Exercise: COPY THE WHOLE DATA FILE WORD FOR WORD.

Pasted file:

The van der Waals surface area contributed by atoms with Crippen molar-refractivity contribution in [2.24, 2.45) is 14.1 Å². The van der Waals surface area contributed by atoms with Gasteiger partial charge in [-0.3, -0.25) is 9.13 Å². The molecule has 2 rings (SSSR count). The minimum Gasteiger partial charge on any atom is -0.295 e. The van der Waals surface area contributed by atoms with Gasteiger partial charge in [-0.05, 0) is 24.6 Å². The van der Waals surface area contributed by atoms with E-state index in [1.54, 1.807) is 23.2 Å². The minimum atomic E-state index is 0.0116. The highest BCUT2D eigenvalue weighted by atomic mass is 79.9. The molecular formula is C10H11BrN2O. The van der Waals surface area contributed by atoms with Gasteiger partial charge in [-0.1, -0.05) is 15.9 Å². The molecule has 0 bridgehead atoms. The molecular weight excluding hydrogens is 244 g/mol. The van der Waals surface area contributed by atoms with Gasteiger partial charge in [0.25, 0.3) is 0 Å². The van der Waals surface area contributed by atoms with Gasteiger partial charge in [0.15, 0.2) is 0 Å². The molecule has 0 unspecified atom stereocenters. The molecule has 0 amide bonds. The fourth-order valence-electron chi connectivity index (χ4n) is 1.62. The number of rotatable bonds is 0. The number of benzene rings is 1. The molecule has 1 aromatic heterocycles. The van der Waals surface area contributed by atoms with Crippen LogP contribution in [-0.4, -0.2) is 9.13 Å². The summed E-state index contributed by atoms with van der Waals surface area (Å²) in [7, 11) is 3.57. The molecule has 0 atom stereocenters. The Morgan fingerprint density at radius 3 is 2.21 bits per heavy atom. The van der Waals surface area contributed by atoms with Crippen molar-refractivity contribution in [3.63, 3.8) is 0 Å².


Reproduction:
The van der Waals surface area contributed by atoms with Crippen molar-refractivity contribution in [2.24, 2.45) is 14.1 Å². The van der Waals surface area contributed by atoms with Gasteiger partial charge in [-0.3, -0.25) is 9.13 Å². The molecule has 2 rings (SSSR count). The minimum Gasteiger partial charge on any atom is -0.295 e. The van der Waals surface area contributed by atoms with Gasteiger partial charge in [-0.05, 0) is 24.6 Å². The van der Waals surface area contributed by atoms with E-state index in [1.54, 1.807) is 23.2 Å². The minimum atomic E-state index is 0.0116. The highest BCUT2D eigenvalue weighted by atomic mass is 79.9. The molecular formula is C10H11BrN2O. The van der Waals surface area contributed by atoms with Gasteiger partial charge in [-0.1, -0.05) is 15.9 Å². The molecule has 0 bridgehead atoms. The molecular weight excluding hydrogens is 244 g/mol. The van der Waals surface area contributed by atoms with Gasteiger partial charge in [0.25, 0.3) is 0 Å². The van der Waals surface area contributed by atoms with Gasteiger partial charge in [0.15, 0.2) is 0 Å². The molecule has 0 unspecified atom stereocenters. The molecule has 0 amide bonds. The fourth-order valence-electron chi connectivity index (χ4n) is 1.62. The number of rotatable bonds is 0. The number of benzene rings is 1. The molecule has 1 aromatic heterocycles. The van der Waals surface area contributed by atoms with Crippen LogP contribution in [-0.4, -0.2) is 9.13 Å². The summed E-state index contributed by atoms with van der Waals surface area (Å²) in [7, 11) is 3.57. The molecule has 0 atom stereocenters. The Morgan fingerprint density at radius 3 is 2.21 bits per heavy atom. The van der Waals surface area contributed by atoms with Crippen molar-refractivity contribution in [3.63, 3.8) is 0 Å².